Puma roars with Pfizer licensing deal
NEW YORK—Pfizer Inc. recently announced a licensing agreement with Puma Biotechnology Inc. for the development and marketing of neratinib, an experimental drug that has shown promise in treating a subset of breast cancer patients.
Under the agreement, Puma will assume sole responsibility of global product development and commercialization of neratinib. Pfizer will be entitled to receive payments upon Puma's achievement of certain development milestones of neratinib, as well as royalty payments for any sales of neratinib.
Financial terms of the deal were not disclosed.
Neratinib came into the Pfizer portfolio with its 2009 acquisition of Wyeth. It is a potent, irreversible tyrosine kinase inhibitor that blocks signal transduction through the epidermal growth factor receptors, ErbB1 (EGFR), ErbB2 (HER2) and ErbB4 (HER4) kinases. Neratinib is being studied in the neoadjuvant, adjuvant and metastatic settings in patients with HER2/ErbB2 positive breast cancer.
Puma is focused on licensing in anticancer drugs for development. The firm has been set up by Alan H. Auerbach, who also founded and was CEO at Cougar Biotechnology, which Johnson & Johnson took over in 2009.
"To date, neratinib has demonstrated strong evidence of antitumor activity, both as a single agent and in combination with other anticancer drugs, in patients with HER2-positive locally advanced or metastatic breast cancer who have received prior lines of treatment that include trastuzumab-based therapy," Auerbach says. "We look forward to the continued development of neratinib in this patient population."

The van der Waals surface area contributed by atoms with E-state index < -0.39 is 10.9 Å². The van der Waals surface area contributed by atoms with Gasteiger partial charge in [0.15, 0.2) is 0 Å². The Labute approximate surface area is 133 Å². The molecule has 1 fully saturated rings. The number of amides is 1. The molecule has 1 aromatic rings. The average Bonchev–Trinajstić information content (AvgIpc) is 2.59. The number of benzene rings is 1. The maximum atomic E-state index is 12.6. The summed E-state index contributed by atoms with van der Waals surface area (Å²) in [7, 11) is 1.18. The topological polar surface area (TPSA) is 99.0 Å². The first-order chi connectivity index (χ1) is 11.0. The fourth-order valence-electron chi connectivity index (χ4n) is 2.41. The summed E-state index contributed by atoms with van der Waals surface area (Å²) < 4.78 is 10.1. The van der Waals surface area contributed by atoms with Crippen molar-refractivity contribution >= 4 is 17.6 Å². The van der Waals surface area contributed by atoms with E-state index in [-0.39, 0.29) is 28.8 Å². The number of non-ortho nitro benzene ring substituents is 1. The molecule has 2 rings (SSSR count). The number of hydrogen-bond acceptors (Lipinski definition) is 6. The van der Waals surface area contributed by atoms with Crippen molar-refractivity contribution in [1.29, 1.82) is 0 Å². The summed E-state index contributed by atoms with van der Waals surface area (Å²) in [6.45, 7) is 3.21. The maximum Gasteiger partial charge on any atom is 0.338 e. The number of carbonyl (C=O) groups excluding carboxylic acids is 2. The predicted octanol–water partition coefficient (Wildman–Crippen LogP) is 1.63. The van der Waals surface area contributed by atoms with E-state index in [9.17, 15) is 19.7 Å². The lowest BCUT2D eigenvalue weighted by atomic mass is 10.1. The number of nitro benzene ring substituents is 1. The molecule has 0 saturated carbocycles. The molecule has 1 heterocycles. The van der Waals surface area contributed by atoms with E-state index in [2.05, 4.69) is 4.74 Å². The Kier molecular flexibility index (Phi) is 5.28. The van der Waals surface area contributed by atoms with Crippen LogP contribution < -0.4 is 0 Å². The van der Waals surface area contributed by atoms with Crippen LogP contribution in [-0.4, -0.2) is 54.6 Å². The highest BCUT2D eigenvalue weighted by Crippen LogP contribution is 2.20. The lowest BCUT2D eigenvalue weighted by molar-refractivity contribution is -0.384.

Pfizer spokeswoman Gwendolyn E. Fisher says Puma proved to be an attractive partner for the licensing agreement because "with founder Alan Auerbach's track record and passion for innovation in oncology, Pfizer has every confidence that Puma will provide a positive future for neratinib. With a range of compounds in the Pfizer oncology pipeline, we have the opportunity to partner with innovative companies, like Puma, and realize greater potential from our oncology portfolio. This agreement is an example of our effort to set priorities and collaborate in the interest of cancer patients worldwide. Puma brings the requisite focus and confidence to this collaboration."